Plan the number of sprints and user stories that fit into each sprint. The number of sprints varies from company to company, as does the time each sprint lasts. Anaplan implementations have a baseline of four sprints of four weeks each. This does not mean all Anaplan platform projects take this much time. Nor does it mean that large projects will take this little time. Start with four sprints of four weeks each and adjust as you plan.
Decide the number of sprints and sprint durations once you have totaled up the user stories you have and how much time and resources each user story will take. Keep in mind, a sprint should not last longer than four weeks. Sprints that last more than four weeks are no longer a sprint, and the iterative nature of the Agile process could be lost.
Give each user story a priority:
The project sponsor assigns each story its priority rating. Any user stories that do not fall under these priorities - effectively the P4 user stories - are initially put in the backlog. When you have the raw stories in priority, the time of truth arrives where you see how your stories, resources and time match up, or you may find out they don’t match up.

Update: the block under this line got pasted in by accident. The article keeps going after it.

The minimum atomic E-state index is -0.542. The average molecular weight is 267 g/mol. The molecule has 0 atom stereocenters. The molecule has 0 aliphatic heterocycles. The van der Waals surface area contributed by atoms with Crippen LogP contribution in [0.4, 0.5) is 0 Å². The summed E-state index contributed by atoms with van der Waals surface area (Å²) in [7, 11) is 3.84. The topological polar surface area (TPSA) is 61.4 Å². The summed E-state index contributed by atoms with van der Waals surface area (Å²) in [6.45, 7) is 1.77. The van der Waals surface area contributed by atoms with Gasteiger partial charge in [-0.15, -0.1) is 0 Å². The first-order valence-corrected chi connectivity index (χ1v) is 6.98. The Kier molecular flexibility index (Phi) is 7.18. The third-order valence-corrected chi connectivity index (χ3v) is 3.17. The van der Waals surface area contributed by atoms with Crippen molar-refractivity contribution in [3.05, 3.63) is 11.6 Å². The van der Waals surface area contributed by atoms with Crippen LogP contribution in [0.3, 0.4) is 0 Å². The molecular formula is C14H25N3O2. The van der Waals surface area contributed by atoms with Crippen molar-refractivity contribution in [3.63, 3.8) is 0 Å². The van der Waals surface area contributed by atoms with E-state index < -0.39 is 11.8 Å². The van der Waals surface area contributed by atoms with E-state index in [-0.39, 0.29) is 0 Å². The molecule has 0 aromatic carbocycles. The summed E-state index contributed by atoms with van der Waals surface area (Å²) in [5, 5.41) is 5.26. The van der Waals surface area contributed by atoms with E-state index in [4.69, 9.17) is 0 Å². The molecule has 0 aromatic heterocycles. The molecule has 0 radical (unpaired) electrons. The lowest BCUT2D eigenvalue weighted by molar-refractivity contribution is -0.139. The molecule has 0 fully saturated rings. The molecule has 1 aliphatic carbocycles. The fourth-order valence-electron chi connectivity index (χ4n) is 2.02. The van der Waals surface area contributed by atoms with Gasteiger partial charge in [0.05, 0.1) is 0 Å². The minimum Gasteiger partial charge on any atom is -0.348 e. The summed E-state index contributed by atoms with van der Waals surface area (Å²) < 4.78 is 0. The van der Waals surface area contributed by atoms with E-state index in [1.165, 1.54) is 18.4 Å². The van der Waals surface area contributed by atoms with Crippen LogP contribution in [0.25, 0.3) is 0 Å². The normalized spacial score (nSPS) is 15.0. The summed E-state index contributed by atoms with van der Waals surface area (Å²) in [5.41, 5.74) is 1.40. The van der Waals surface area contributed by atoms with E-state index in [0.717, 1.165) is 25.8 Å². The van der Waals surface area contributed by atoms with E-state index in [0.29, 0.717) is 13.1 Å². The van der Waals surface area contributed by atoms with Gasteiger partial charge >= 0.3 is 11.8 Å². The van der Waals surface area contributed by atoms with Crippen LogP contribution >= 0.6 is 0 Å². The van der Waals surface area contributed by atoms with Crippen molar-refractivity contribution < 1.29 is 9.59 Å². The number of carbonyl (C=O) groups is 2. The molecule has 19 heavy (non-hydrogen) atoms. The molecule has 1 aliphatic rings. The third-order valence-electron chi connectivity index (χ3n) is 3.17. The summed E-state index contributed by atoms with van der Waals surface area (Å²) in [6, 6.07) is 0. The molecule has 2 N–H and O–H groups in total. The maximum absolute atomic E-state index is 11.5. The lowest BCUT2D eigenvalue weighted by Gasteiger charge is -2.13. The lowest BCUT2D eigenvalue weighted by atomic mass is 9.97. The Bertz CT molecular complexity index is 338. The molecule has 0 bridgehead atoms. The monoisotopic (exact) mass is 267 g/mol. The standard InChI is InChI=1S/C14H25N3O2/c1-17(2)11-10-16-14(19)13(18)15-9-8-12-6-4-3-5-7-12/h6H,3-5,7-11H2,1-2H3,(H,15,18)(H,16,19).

The following table illustrates how to calculate your initial sprint plan. This implementation contains four sprints of two weeks each. Imagine you have one full time Anaplanner working on the project and the customer provides 25% of someone’s time each week to the project. Based on a 40-hour work week, you have 100 hours for each sprint to complete the user stories. Next, total up the user story hours and see where you are with each sprint.
As shown in the chart, sprints one and three have a deficit. These sprints contain too many stories and not enough resources. However, other sprints contain a surplus.
Move user stories around so that you have them more evenly distributed. Remember: only priority one items should be completed in the first two sprints.